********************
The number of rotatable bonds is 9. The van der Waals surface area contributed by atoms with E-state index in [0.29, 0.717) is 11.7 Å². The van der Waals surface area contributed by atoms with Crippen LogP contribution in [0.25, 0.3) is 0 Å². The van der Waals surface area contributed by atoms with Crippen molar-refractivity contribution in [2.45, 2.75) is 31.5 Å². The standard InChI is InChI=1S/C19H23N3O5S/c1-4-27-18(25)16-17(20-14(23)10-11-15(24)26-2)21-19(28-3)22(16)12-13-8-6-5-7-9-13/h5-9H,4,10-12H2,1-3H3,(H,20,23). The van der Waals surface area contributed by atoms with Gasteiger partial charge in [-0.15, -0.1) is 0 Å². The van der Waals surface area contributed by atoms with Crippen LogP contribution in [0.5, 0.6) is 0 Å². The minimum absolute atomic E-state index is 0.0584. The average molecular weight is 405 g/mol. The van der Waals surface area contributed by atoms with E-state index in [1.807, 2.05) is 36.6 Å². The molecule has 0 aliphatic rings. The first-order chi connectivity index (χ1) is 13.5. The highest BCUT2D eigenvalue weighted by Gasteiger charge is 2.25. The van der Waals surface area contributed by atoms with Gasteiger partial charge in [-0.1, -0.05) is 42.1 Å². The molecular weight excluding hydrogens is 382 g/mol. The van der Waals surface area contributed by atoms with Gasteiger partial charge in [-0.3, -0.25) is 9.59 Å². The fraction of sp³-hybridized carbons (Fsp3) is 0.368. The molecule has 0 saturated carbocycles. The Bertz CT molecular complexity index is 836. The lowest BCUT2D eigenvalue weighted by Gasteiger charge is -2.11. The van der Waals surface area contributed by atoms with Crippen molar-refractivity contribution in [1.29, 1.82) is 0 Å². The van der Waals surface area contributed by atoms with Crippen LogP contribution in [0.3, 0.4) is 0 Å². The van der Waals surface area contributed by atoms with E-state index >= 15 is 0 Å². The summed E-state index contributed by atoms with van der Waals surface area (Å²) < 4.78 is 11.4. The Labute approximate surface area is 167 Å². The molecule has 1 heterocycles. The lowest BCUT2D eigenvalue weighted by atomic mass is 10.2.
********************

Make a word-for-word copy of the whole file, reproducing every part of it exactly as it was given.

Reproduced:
The number of rotatable bonds is 9. The van der Waals surface area contributed by atoms with E-state index in [0.29, 0.717) is 11.7 Å². The van der Waals surface area contributed by atoms with Crippen LogP contribution in [0.25, 0.3) is 0 Å². The van der Waals surface area contributed by atoms with Crippen molar-refractivity contribution in [2.45, 2.75) is 31.5 Å². The standard InChI is InChI=1S/C19H23N3O5S/c1-4-27-18(25)16-17(20-14(23)10-11-15(24)26-2)21-19(28-3)22(16)12-13-8-6-5-7-9-13/h5-9H,4,10-12H2,1-3H3,(H,20,23). The van der Waals surface area contributed by atoms with Gasteiger partial charge in [-0.15, -0.1) is 0 Å². The van der Waals surface area contributed by atoms with Crippen LogP contribution in [0.5, 0.6) is 0 Å². The minimum absolute atomic E-state index is 0.0584. The average molecular weight is 405 g/mol. The van der Waals surface area contributed by atoms with E-state index in [1.807, 2.05) is 36.6 Å². The molecule has 0 aliphatic rings. The first-order chi connectivity index (χ1) is 13.5. The highest BCUT2D eigenvalue weighted by Gasteiger charge is 2.25. The van der Waals surface area contributed by atoms with Gasteiger partial charge in [-0.1, -0.05) is 42.1 Å². The molecular weight excluding hydrogens is 382 g/mol. The van der Waals surface area contributed by atoms with Gasteiger partial charge in [-0.3, -0.25) is 9.59 Å². The fraction of sp³-hybridized carbons (Fsp3) is 0.368. The molecule has 0 saturated carbocycles. The Bertz CT molecular complexity index is 836. The lowest BCUT2D eigenvalue weighted by Gasteiger charge is -2.11. The van der Waals surface area contributed by atoms with Crippen molar-refractivity contribution in [1.29, 1.82) is 0 Å². The van der Waals surface area contributed by atoms with Crippen LogP contribution in [0.3, 0.4) is 0 Å². The van der Waals surface area contributed by atoms with E-state index >= 15 is 0 Å². The summed E-state index contributed by atoms with van der Waals surface area (Å²) < 4.78 is 11.4. The Labute approximate surface area is 167 Å². The molecule has 1 heterocycles. The lowest BCUT2D eigenvalue weighted by atomic mass is 10.2.